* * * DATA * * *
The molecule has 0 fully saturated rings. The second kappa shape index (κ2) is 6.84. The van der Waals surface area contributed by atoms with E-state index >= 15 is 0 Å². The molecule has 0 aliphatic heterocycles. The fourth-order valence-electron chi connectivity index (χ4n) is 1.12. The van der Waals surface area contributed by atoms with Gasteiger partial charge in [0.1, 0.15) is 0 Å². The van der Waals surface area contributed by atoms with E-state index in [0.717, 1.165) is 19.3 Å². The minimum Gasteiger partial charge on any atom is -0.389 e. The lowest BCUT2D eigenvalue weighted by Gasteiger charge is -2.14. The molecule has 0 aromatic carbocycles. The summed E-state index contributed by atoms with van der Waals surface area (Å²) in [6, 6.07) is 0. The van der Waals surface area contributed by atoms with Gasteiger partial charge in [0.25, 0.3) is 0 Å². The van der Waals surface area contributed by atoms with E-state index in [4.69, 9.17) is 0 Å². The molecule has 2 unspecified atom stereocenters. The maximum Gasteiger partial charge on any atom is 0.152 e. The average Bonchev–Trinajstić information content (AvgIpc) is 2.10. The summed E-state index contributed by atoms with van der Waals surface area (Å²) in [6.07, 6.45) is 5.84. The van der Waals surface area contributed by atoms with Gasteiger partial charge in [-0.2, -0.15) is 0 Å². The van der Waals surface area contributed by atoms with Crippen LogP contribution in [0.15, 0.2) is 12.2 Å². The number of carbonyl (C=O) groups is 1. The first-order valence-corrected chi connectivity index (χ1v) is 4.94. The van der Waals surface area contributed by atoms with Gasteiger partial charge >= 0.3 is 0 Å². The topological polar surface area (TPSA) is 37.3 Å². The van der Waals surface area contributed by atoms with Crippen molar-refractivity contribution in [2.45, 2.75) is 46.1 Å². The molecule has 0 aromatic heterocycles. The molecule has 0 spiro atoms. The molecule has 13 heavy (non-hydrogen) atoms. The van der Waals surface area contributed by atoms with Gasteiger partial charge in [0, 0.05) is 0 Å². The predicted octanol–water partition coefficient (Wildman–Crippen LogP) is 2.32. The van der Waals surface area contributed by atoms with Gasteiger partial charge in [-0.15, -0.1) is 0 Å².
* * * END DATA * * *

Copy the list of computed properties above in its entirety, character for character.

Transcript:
The molecule has 0 fully saturated rings. The second kappa shape index (κ2) is 6.84. The van der Waals surface area contributed by atoms with E-state index >= 15 is 0 Å². The molecule has 0 aliphatic heterocycles. The fourth-order valence-electron chi connectivity index (χ4n) is 1.12. The van der Waals surface area contributed by atoms with Gasteiger partial charge in [0.1, 0.15) is 0 Å². The van der Waals surface area contributed by atoms with E-state index in [0.717, 1.165) is 19.3 Å². The minimum Gasteiger partial charge on any atom is -0.389 e. The lowest BCUT2D eigenvalue weighted by Gasteiger charge is -2.14. The molecule has 0 aromatic carbocycles. The summed E-state index contributed by atoms with van der Waals surface area (Å²) in [6, 6.07) is 0. The van der Waals surface area contributed by atoms with Gasteiger partial charge in [0.25, 0.3) is 0 Å². The van der Waals surface area contributed by atoms with E-state index in [4.69, 9.17) is 0 Å². The molecule has 2 unspecified atom stereocenters. The maximum Gasteiger partial charge on any atom is 0.152 e. The average Bonchev–Trinajstić information content (AvgIpc) is 2.10. The summed E-state index contributed by atoms with van der Waals surface area (Å²) in [6.07, 6.45) is 5.84. The van der Waals surface area contributed by atoms with Gasteiger partial charge in [-0.2, -0.15) is 0 Å². The van der Waals surface area contributed by atoms with Crippen LogP contribution in [0.15, 0.2) is 12.2 Å². The number of carbonyl (C=O) groups is 1. The first-order valence-corrected chi connectivity index (χ1v) is 4.94. The van der Waals surface area contributed by atoms with Gasteiger partial charge >= 0.3 is 0 Å². The topological polar surface area (TPSA) is 37.3 Å². The van der Waals surface area contributed by atoms with Crippen molar-refractivity contribution in [2.45, 2.75) is 46.1 Å². The molecule has 0 aromatic heterocycles. The molecule has 0 spiro atoms. The molecule has 13 heavy (non-hydrogen) atoms. The van der Waals surface area contributed by atoms with Gasteiger partial charge in [0, 0.05) is 0 Å². The predicted octanol–water partition coefficient (Wildman–Crippen LogP) is 2.32. The van der Waals surface area contributed by atoms with Gasteiger partial charge in [-0.15, -0.1) is 0 Å².